In the weeks and months following the 2018 Parkland, FL school shooting that claimed 17 lives, a deputy sheriff on-site at the time was vilified and later brought to trial for his failure to act in an emergency.
As a nation, has our response to the gun crisis really been any different?
We have a public health crisis of gun violence in this country that has grown increasingly worse under our watch. To date, we’ve collectively done very little to abate it and I would argue that, in so doing, we have failed to provide for the health and wellness of our communities.
It is time for us to use our collective voice, the power of our lobby and the financial weight of the $3.5 trillion health care industry to combat the health crisis of gun violence in America. We should not take ‘no’ for an answer.
To be sure, there is plenty of blame to go around for the growth of this epidemic. It is easy to point fingers at members of Congress for their inaction, the vile rhetoric of some politicians who stoke the flames of hatred, the lax laws that provide far-too-easy access to firearms, or the NRA’s intractable opposition to any and all common-sense legislation. It is far more difficult to look in the mirror and see what we have or haven’t done. All of us have allowed this crisis to grow. Sadly, as a nation, we have become numb to the bloodshed. Collectively, we have failed to generate sufficient public outrage to bring about the changes that will help prevent this mindless slaughter.
True leadership doesn’t blame; it acts. And leadership is not about having a title like President, Senator or CEO. True leadership is found in bridging the gap and forging a path that others will follow. It is thoughtful, responsible, unifying, positive and, when necessary, unyielding. In this case, it’s understanding that you can support the Second Amendment — and still have sensible gun laws to provide for public safety.
Recently, Jon Stewart provided a model of how health care public policy leadership can work when he and others held Congress accountable to “do their job” and approve the 9-11 Victim Compensation Fund. It can work in this instance too. The voice of the American citizen is a most powerful thing.
Gun violence is a national tragedy and public health crisis that demands we use our political capital and advocacy. Health care CEOs and the 18 million men and women who are part of the nation’s health care workforce can be an incredibly powerful voice for change. To make that happen, we must become more politically active, but we need to avoid blatant partisanship.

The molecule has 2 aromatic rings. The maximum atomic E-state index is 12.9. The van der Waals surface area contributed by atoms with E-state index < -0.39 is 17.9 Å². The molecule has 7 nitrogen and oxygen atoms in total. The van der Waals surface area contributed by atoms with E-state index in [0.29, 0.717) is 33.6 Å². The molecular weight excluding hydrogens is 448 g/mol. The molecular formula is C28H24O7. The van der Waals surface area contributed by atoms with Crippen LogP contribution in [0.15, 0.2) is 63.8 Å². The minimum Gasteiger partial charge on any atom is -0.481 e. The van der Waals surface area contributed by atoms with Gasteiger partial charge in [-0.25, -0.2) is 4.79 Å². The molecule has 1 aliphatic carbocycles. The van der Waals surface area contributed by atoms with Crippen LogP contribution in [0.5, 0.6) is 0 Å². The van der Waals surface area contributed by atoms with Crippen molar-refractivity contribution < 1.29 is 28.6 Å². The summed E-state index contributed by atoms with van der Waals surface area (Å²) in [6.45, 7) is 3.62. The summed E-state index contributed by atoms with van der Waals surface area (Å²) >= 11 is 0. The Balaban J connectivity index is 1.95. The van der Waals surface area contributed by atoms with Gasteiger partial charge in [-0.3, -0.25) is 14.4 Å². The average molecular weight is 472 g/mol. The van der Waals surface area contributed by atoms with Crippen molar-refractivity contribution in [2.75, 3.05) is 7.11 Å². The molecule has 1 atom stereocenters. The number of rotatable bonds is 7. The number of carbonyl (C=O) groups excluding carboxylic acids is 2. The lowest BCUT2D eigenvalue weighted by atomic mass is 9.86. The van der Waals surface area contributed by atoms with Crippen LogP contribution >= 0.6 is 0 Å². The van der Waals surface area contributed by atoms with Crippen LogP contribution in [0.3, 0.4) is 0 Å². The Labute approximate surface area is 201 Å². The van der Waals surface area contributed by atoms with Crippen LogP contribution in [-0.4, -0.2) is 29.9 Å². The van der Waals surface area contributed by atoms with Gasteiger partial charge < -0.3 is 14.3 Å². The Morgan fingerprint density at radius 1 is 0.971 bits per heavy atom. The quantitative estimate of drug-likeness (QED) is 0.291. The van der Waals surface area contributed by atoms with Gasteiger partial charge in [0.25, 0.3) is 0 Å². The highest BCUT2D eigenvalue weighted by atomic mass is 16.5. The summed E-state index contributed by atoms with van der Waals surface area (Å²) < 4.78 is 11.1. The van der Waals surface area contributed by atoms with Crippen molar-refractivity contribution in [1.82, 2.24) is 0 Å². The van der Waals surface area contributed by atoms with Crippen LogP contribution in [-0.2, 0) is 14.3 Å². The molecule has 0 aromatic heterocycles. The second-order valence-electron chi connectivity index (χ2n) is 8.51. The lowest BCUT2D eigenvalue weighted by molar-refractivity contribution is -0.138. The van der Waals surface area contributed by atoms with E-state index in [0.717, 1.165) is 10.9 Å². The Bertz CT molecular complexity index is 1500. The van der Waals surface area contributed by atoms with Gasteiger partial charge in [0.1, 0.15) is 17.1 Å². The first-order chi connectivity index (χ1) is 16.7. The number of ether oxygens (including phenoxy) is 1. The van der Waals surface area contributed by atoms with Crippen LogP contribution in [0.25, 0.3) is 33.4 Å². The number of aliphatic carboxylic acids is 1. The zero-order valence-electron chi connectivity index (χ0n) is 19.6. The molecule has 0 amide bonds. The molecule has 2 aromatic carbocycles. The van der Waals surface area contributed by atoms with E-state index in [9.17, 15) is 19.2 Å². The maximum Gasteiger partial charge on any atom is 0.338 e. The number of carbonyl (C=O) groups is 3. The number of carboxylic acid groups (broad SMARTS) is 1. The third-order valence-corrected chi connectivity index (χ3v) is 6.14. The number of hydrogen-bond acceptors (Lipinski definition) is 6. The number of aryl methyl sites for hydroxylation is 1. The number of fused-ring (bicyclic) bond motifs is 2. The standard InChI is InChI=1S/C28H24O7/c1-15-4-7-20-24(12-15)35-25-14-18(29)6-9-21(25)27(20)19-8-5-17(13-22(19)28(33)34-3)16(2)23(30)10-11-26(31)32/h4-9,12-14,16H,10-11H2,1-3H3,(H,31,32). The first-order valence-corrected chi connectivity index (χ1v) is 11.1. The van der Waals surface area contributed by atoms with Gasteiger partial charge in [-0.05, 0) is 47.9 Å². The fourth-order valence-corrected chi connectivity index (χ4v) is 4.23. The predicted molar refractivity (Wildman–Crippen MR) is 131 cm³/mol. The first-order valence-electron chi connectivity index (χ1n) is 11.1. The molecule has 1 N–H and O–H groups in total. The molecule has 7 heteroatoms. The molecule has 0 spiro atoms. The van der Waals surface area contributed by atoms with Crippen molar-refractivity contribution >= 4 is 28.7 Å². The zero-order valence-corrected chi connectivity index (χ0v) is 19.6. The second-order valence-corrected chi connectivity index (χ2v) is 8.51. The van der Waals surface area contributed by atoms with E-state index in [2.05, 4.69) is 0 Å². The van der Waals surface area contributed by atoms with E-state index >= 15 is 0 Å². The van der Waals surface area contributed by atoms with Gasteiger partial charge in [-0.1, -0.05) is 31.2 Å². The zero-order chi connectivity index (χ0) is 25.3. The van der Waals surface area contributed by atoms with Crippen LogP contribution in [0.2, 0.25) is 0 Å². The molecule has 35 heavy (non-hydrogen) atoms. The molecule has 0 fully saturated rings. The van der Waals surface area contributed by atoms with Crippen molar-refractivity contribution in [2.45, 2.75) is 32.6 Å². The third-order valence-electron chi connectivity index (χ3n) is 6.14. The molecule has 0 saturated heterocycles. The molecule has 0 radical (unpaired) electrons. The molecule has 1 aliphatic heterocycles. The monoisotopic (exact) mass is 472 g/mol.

To begin, I believe the lessons we’ve learned in health care can apply to this crisis. Together we must mobilize our employees to:
- Act with a sense of purpose. While no elected officials should be judged solely on their position on a single issue, we need to put pressure on those who fail to support sensible gun legislation that includes background checks. We need to educate ourselves about the positions elected officials take regarding sensible gun legislation and vote for those willing to address the crisis. Visit opensecrets.org to learn their positions and who receives gun lobby money.
- Enhance investments in mental health but don’t stigmatize. Increase awareness of the need for more behavioral health funding, treatment, and support, but at the same time, it’s important that we don’t demonize the mentally ill. Clearly, all would agree that we must prohibit the sale of firearms to individuals who are at risk of harming themselves or others. However, scientists estimate that only about one in five mass murderers are psychotic or delusional. Despite claims to the contrary, most do not have any severe or diagnosable disorder; they tend to be disgruntled and aggrieved individuals whose anger has manifested in violence.
- Use an ounce of prevention instead of a pound of cure. Prevent the sale and access of firearms that serve no other purpose than to inflict mass casualties. Increase awareness and training to identify risk factors and better understand “red flag” laws that allow police, district attorneys, family or household members and school administrators to file a petition with the State Supreme Court if they have reason to believe a gun owner is a threat to themselves or others.
- Educate your staffs and communities — and prepare for worst-case scenarios. While we would all like to think that the tragedies that struck El Paso and Dayton would never occur in our local communities, it’s clear that gun violence has no boundaries. That’s why active-shooter drills are essential for community residents as well as health care employees, who want and need greater protection against workplace violence. Another valuable program, called “Stop the Bleed” provides training to staff and community residents on how to render aid to trauma victims. We can prepare for the worst by establishing “bleeding control stations” in schools and other high-traffic, public places, making available gauze and tourniquets that can be applied to open wounds and stop or reduce bleeding before first-responders arrive at the scene.
- Know history. A doctor wouldn’t prescribe medicine without knowing a patient’s background and history as a way of ensuring the medicine will cause no harm. Should we allow for the sale of guns without the same degree of caution?
In 2019 alone, 62 people have been killed in mass shootings, including 31 last weekend in Dayton, OH, and El Paso, TX. Enough is enough. I’m asking you, my fellow health care executives, and all who are concerned about this public health crisis, to join me in using our collective voices to enact needed change. While we are a nation that’s grieving, we should also be a nation that’s angry and demands accountability on the part of our elected officials.
Michael J. Dowling
President and CEO
Michael Dowling is president and chief executive officer of Northwell Health, New York State’s largest health care provider and employer.